11:35 AM. On a Tuesday. Put in the work early on what you know works so you can spend the rest of the day experimenting and creating new value.

There’s a #marketing lesson in here somewhere

Best laundry basket I’ve ever known. It’s the right height to fly under the dryer door. It’s light and easy to stow away. And it reminds me of table side 🥑 guacamole.

The best stuff isn’t always positioned correctly.


Brand can buy your offering a “fast pass” to the consideration set.

Lack of brand can buy your offering a “fast pass” for the race to the bottom.

A penny saved is a penny earned.

A penny invested in providing value to your customers earns you 3:1 LTV:CAC.

#productmarketing #saas

Most SDR outreach is wayyyy too needy.

Customers and prospects don’t typically care that the quarter is about to close.

Spend time getting internal buy-in for your launch strategy. Ask for feedback and involve more people in the process as you refine your message. People who have weighed in will feel more invested in the product launch when it comes time to rally the team.


Friction is the enemy of adoption.

Friction is the enemy of adoption.

Along with the broader marketing group, it’s on folks in product marketing and demand generation specifically to act as a path clearer for the customer. Removing unnecessary steps everywhere will eventually help fill the funnel with happy customers. It’s on leadership to have the patience to stick with it.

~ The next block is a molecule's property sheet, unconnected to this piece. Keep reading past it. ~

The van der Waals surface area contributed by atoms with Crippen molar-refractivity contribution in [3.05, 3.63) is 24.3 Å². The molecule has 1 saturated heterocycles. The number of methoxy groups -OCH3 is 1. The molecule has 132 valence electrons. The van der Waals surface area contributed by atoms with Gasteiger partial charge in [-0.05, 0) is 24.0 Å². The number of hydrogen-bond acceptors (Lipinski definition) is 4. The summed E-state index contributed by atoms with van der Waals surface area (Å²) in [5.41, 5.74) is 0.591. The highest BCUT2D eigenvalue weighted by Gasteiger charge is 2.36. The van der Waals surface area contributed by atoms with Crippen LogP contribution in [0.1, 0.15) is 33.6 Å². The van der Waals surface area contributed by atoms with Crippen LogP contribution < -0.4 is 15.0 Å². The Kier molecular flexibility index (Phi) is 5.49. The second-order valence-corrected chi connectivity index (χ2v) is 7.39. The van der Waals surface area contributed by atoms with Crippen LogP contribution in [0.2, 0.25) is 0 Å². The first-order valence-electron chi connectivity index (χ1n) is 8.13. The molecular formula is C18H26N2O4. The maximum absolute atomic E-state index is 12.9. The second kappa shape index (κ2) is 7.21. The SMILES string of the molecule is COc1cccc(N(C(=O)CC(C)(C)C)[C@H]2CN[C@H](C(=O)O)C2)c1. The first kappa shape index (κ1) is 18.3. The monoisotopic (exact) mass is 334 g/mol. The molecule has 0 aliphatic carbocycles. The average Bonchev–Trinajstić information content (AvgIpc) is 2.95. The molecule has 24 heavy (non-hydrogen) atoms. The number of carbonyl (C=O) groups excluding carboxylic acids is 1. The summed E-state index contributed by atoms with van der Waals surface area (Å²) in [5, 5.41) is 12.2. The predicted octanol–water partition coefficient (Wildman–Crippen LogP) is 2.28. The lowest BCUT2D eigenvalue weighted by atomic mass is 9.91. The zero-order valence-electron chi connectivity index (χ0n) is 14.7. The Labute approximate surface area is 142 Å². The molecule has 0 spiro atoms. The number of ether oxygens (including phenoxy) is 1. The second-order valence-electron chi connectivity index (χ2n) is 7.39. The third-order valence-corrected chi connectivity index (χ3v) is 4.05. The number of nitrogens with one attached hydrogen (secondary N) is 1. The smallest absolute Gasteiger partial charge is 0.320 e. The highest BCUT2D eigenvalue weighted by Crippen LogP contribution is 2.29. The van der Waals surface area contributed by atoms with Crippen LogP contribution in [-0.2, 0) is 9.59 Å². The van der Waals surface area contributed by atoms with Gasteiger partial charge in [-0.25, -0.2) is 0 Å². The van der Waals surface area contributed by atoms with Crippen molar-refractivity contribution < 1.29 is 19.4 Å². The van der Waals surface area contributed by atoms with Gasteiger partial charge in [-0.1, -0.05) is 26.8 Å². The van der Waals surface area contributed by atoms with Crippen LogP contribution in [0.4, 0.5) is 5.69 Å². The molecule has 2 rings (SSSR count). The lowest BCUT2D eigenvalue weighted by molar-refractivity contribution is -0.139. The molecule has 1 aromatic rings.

Yesterday was a rare day. Not that many meetings. But my calendar was still full of things that are important to me. If you don’t prioritize your personal priorities, are they even priorities?

Take a walk. Networking. Giving yourself permission to actually take a lunch. Proactively sharing your project status. These are the foundation for being able to do the work in the gaps there.

Jargon Surgery in Meetings

Time for some more jargon surgery. Acronyms and BizSpeak in meetings are the worst. But not for the reason you might think.

Most people aren’t going to stop to explain them for you. They’ll just keep going and assume you know what they’re talking about. But it’s not their fault. It’s yours.

If you hear an acronym or term you don’t know yet… ASK.

People don’t know what they don’t know and they will definitely assume you understand the words they use if you dont… ASK.

For the managers out there, take time to explain the terms you hear people using when addressing your team.

Whether it’s offering commentary in the zoom chat alongside the conversation, or directly asking the speaker to define the term for your team, it’s on you too.

I’ve personally witnessed a colleague stop to do help teach his team and it inspired this post.

Time is more valuable than money. Defend it.

So much of early stage marketing success relies on “hand to hand” stuff. The stuff that the “will it scale?” people can often derail. Don’t let them. Automation is easy for humans to subconsciously detect and gives the market permission to ignore it in favor of more “real” stuff.